How Do I Talk to My Boss About Diversity and Inclusion?
While there are many resources available, information overload can make it difficult to know how to start the conversation. A good first step is to offer help with building your company’s understanding of the topic systematically. Begin by trying to raise your employer’s awareness and learn what causes discrimination in the workplace.
Denial of the existence of systemic discrimination in the workplace is a barrier that must be addressed and acknowledged before companies move forward in adjusting their policies to be more inclusive.
Although some acts of discrimination in the workplace might take the form of violent hatred and malice, this is not always the case. Microaggressions, when people’s biases against marginalized groups reveal themselves in a way that leaves their victims feeling uncomfortable or insulted, are just as harmful. Ignoring microaggressions, regardless of intent, leads employees and employers alike to believe racism and other forms of prejudice are much less prevalent issues than they really are.
Remedying issues of discriminatory practices also requires an understanding of personal and psychological biases—conscious or subconscious—as well as structural factors that contribute to a toxic organizational culture. In some cases, individuals may be the root of workplace discrimination. More often, however, broader structural factors like institutional practices and cultural norms deeply embedded in our everyday lifestyles are responsible for disparities.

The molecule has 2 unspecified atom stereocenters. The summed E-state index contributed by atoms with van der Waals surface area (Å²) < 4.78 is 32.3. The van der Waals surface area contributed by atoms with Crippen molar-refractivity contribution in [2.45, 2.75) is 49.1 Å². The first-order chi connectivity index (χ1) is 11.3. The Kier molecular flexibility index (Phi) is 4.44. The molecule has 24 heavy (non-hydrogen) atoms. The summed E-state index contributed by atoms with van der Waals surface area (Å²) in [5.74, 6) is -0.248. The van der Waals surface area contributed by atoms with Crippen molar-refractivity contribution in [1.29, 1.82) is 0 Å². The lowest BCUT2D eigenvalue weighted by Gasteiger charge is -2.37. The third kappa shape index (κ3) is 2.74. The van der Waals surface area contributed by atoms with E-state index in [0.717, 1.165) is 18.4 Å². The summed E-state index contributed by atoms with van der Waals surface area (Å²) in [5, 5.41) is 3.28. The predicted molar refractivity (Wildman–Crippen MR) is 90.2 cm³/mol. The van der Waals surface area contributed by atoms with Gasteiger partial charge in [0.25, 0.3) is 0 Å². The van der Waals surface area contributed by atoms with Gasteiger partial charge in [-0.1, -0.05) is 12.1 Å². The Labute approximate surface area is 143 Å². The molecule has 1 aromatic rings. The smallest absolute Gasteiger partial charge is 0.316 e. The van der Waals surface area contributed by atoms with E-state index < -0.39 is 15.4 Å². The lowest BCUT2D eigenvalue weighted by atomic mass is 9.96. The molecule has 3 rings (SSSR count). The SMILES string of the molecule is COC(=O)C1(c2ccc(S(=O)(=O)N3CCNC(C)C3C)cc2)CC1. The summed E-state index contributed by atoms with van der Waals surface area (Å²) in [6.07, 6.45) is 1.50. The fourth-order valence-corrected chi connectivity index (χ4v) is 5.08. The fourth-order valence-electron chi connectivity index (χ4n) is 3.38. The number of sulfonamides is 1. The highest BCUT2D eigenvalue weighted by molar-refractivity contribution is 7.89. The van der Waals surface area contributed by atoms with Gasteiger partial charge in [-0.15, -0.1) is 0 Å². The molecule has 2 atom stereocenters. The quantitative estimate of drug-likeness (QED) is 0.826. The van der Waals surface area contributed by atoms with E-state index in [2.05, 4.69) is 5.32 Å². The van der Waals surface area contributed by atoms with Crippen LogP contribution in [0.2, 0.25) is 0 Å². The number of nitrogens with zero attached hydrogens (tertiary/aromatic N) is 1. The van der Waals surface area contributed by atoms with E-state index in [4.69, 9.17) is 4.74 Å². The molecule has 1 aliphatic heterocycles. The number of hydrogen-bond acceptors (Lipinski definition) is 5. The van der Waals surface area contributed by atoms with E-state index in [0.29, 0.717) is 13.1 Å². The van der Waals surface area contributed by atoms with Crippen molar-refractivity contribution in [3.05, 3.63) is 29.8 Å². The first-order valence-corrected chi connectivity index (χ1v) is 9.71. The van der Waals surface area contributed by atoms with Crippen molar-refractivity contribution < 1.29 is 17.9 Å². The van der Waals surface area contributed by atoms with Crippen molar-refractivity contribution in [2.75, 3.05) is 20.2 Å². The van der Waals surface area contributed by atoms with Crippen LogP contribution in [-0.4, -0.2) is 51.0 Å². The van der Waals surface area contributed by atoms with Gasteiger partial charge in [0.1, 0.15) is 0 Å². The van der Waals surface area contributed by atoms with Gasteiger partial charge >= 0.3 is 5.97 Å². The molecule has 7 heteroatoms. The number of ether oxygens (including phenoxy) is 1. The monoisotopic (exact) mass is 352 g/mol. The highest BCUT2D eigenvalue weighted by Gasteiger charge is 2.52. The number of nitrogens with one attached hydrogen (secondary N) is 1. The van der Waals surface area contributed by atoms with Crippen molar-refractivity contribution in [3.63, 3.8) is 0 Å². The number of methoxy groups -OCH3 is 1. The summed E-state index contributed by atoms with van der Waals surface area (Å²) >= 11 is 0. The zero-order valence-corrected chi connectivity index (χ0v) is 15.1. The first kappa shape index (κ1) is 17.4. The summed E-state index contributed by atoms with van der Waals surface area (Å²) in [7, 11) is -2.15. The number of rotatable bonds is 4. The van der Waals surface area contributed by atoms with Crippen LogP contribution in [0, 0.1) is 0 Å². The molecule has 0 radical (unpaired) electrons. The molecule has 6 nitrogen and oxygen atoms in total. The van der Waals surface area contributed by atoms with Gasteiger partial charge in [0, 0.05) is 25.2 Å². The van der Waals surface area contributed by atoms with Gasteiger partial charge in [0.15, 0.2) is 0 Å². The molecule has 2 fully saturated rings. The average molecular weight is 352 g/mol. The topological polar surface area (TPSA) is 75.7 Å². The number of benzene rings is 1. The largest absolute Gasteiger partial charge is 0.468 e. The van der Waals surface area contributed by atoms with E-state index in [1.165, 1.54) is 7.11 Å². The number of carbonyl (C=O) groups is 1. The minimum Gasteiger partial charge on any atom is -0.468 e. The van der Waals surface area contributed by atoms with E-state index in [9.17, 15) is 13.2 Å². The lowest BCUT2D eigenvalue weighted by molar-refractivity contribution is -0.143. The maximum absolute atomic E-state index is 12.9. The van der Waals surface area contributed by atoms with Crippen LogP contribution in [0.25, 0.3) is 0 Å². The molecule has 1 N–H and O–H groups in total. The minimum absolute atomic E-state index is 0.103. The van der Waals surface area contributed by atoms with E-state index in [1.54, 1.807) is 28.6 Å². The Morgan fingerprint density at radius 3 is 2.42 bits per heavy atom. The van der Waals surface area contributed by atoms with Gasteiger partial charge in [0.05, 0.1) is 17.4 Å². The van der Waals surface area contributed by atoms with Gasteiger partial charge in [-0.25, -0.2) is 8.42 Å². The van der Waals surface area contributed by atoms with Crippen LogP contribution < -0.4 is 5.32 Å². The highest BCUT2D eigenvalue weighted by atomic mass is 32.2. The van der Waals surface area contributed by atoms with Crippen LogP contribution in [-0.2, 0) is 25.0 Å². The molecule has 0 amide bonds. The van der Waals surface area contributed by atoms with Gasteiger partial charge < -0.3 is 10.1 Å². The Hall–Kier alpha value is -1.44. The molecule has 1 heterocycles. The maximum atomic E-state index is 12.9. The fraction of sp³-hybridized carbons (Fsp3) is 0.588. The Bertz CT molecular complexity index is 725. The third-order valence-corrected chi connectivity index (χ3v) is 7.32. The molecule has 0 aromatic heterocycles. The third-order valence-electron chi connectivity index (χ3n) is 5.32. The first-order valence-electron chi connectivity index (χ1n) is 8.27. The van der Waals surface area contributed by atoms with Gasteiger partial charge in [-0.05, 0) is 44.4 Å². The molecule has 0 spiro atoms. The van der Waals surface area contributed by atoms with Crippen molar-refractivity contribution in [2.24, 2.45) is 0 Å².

Some companies think day-long shutdowns for diversity training should be enough to teach employees how to interact with customers and their peers more successfully. This is not the case. Anti-racism work is better described as an ongoing process of constant effort and dedication, rather than an individualized issue.
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